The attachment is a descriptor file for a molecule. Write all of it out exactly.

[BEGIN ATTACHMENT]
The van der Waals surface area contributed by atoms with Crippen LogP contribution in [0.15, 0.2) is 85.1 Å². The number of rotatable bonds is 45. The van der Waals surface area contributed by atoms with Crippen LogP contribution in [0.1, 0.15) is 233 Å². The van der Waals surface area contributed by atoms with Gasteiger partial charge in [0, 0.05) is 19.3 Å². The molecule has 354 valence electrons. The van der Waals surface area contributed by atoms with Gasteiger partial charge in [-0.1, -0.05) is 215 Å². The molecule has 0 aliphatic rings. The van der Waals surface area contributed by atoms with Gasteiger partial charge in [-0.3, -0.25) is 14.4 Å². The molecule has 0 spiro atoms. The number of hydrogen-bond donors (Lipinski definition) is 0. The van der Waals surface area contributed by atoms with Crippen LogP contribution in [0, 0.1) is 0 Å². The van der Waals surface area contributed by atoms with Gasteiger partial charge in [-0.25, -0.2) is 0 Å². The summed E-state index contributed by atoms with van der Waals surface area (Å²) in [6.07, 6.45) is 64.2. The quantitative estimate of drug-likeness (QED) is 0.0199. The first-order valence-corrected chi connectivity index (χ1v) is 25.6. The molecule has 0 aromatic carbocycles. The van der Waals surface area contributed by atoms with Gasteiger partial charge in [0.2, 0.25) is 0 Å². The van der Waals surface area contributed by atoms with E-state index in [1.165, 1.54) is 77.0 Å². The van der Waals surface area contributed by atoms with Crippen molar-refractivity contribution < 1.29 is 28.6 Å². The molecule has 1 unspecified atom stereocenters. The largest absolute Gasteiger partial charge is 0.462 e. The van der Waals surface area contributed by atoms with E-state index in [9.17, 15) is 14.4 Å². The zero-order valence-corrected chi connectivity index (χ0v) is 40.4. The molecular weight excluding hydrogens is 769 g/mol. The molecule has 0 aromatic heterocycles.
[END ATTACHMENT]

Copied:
The van der Waals surface area contributed by atoms with Crippen LogP contribution in [0.15, 0.2) is 85.1 Å². The number of rotatable bonds is 45. The van der Waals surface area contributed by atoms with Crippen LogP contribution in [0.1, 0.15) is 233 Å². The van der Waals surface area contributed by atoms with Gasteiger partial charge in [0, 0.05) is 19.3 Å². The molecule has 354 valence electrons. The van der Waals surface area contributed by atoms with Gasteiger partial charge in [-0.1, -0.05) is 215 Å². The molecule has 0 aliphatic rings. The van der Waals surface area contributed by atoms with Gasteiger partial charge in [-0.3, -0.25) is 14.4 Å². The molecule has 0 spiro atoms. The number of hydrogen-bond donors (Lipinski definition) is 0. The van der Waals surface area contributed by atoms with Crippen LogP contribution in [0, 0.1) is 0 Å². The van der Waals surface area contributed by atoms with Gasteiger partial charge in [-0.25, -0.2) is 0 Å². The summed E-state index contributed by atoms with van der Waals surface area (Å²) in [6.07, 6.45) is 64.2. The quantitative estimate of drug-likeness (QED) is 0.0199. The first-order valence-corrected chi connectivity index (χ1v) is 25.6. The molecule has 0 aromatic carbocycles. The van der Waals surface area contributed by atoms with Gasteiger partial charge in [0.2, 0.25) is 0 Å². The van der Waals surface area contributed by atoms with E-state index in [1.165, 1.54) is 77.0 Å². The van der Waals surface area contributed by atoms with Crippen molar-refractivity contribution < 1.29 is 28.6 Å². The molecule has 1 unspecified atom stereocenters. The largest absolute Gasteiger partial charge is 0.462 e. The van der Waals surface area contributed by atoms with E-state index in [9.17, 15) is 14.4 Å². The zero-order valence-corrected chi connectivity index (χ0v) is 40.4. The molecular weight excluding hydrogens is 769 g/mol. The molecule has 0 aromatic heterocycles.